For someone whose first name is the Greek word for peace, Irene Macris endured a lot of armed conflict and hardship during the first third of her life.
Born on the island of Zakynthos on Oct. 20, 1920, she lived through Greece’s war with Turkey in the 1920s, the brutal occupation of Greece by Nazi Germany and fascist Italy in the 1940s, and a nasty civil war afterward between Greek Communists and royalists. Then a great earthquake in 1953 devastated Zakynthos and other Ionian Sea islands, killing 470 and injuring 2,500.
Life finally became more tranquil for her, husband Dennis and their two children once they immigrated to America in 1956 and settled in Alpharetta.
Dr. Allen Macris, a nephew who was a Greek native and had put down roots in metro Atlanta previously, sponsored his aunt and uncle’s family.
“After the quake, my wife Etichia and I brought several trunks of supplies donated by Atlanta department stores to people in need on Zakynthos,” recalled Allen Macris, now a resident of Sandy Springs. “My aunt and uncle were living in a large tent there with other families, and I was impressed immediately by her intensity, her ingenuity, her willingness to work. I felt she had what it takes to make it in America.”
Irene Macris, 92, died Tuesday at the Dogwood Forest assisted living community, Alpharetta. Her funeral will be at 11 a.m. Monday at Holy Transfiguration Greek Orthodox Church, Marietta. Northside Chapel Funeral Directors is in charge of arrangements.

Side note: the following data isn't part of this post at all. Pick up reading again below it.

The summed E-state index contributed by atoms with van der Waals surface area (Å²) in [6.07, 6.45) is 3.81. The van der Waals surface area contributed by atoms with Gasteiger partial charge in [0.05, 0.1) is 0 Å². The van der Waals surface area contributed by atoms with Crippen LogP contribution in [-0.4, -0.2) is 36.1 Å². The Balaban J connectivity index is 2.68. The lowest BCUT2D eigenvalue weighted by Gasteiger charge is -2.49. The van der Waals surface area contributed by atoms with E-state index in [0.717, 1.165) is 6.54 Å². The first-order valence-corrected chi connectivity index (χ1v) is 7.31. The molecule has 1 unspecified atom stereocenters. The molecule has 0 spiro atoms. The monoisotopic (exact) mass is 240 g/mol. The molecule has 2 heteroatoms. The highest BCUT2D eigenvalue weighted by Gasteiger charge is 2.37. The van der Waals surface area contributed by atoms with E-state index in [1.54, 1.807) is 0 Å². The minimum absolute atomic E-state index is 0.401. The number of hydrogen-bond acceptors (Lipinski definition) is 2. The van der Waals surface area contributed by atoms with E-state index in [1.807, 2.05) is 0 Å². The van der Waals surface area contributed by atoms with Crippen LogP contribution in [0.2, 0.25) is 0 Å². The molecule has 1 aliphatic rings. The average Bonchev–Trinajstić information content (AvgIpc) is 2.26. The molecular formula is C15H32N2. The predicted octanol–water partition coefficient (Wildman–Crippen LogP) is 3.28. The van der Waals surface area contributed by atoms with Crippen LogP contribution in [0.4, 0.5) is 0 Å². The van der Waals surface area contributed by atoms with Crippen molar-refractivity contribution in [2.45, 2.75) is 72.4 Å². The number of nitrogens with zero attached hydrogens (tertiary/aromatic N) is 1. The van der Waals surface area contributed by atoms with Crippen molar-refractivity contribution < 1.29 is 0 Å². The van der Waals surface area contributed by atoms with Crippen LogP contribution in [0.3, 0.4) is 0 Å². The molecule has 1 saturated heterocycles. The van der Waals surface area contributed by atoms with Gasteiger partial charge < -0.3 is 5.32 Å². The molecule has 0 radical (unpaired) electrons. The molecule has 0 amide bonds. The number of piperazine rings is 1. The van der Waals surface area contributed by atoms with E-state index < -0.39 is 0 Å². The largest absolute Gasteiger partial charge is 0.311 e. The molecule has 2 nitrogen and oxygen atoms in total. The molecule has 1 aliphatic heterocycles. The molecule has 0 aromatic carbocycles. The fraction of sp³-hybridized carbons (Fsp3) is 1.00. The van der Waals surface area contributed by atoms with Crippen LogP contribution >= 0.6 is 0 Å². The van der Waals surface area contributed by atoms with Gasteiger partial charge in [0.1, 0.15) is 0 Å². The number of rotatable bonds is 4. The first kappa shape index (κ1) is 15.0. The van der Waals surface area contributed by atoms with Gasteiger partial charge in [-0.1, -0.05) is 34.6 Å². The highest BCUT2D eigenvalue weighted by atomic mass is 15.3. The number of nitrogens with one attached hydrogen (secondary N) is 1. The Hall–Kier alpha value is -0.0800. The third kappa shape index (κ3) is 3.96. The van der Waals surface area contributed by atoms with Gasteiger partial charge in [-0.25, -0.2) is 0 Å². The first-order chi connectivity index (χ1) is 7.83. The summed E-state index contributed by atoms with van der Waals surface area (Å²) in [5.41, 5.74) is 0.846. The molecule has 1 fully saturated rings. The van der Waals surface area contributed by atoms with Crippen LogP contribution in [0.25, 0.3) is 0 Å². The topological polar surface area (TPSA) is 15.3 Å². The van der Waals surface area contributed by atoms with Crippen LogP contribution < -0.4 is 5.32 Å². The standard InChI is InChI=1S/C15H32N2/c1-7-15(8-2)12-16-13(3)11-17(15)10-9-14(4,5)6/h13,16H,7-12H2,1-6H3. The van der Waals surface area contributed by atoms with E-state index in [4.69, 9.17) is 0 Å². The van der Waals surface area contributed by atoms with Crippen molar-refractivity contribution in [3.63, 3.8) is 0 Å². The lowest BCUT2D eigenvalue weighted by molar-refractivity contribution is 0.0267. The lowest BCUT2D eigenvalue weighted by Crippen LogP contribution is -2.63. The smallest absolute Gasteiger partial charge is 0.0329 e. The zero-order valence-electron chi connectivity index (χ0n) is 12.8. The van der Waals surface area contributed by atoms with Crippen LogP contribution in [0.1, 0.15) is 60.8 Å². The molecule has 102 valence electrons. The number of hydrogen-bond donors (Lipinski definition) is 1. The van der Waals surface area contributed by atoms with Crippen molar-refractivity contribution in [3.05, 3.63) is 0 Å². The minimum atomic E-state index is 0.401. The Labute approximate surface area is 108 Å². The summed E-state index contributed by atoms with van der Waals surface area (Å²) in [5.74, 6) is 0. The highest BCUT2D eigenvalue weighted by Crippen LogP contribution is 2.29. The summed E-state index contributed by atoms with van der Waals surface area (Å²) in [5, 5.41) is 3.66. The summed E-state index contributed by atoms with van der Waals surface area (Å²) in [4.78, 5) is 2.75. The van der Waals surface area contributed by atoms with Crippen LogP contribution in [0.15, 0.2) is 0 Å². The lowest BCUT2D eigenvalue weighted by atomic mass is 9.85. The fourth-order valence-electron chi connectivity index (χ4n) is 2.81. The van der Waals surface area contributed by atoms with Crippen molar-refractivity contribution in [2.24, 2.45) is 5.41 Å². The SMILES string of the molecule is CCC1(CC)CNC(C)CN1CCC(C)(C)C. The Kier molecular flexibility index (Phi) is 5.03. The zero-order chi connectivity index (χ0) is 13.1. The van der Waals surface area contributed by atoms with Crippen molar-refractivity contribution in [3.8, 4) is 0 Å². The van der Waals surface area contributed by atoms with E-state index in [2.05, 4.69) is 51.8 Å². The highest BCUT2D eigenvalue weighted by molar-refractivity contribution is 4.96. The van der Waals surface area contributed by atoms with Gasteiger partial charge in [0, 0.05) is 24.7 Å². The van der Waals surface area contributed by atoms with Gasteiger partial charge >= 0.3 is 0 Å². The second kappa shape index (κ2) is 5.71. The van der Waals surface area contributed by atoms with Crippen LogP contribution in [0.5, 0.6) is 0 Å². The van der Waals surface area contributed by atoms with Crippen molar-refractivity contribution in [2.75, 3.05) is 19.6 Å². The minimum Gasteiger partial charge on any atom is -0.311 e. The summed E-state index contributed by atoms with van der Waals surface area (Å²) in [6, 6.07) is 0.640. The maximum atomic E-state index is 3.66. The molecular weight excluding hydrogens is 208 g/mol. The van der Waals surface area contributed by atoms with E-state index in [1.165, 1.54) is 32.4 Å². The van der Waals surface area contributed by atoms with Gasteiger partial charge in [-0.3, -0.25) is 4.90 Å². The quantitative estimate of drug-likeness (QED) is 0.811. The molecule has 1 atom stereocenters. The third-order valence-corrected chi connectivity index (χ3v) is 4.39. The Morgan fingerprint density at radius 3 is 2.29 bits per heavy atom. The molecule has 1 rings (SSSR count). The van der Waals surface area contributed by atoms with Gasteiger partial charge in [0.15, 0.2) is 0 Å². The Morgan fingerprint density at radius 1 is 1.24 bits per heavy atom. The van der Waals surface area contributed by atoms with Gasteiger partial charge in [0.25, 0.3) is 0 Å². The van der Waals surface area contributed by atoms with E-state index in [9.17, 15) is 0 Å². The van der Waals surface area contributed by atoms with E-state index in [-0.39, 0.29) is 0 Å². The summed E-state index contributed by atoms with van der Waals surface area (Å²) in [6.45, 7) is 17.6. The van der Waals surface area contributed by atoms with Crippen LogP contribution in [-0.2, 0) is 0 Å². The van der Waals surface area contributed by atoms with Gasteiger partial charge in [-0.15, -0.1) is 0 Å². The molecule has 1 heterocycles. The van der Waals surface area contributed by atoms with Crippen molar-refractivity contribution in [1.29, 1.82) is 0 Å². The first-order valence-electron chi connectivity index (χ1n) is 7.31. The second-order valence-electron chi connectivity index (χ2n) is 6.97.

Her son, Bobby Macris of Alpharetta, said that when his parents moved to Alpharetta the people there were “so welcoming. The ladies there taught my mother to cook Southern-style. A neighbor would drive my father to work and back. At the beginning, we received donated clothes and home furnishings, but once my parents had steady work, they thanked those who helped them and made it clear they did not want more assistance.”
Mr. and Mrs. Macris eventually got long-term custodial jobs with the Fulton County school system. She worked in the Alpharetta Elementary School’s lunchroom and became a favorite of children there, some of whom recalled her fondly in recent Facebook messages, said her daughter, Ellen Young of Roswell.
Young said her mother acquired skills in Greece that helped augment the family’s income. “Word got around that Mom was good at sewing,” she said, “and people often brought their things to our house for repairs and alterations, which she did for a modest fee.”
Irene Macris originally had hoped to become a teacher, but had to leave school in Greece after sixth grade in order to help support her parents and siblings. Her son said she was proud that he earned a Ph.D. and was a teacher and administrator in the Fulton system, and that her four grandchildren were all college graduates.
She was a member of the Annunciation Greek Orthodox Cathedral, then became a founding member of the Holy Transfiguration Church in Marietta. There, she sang in the choir, was a volunteer with the women’s charitable group and cooked traditional Zakynthos dishes for church festivals.
Her husband Dennis died in 1984. Surviving besides her son, daughter and four grandchildren are three great-grandchildren.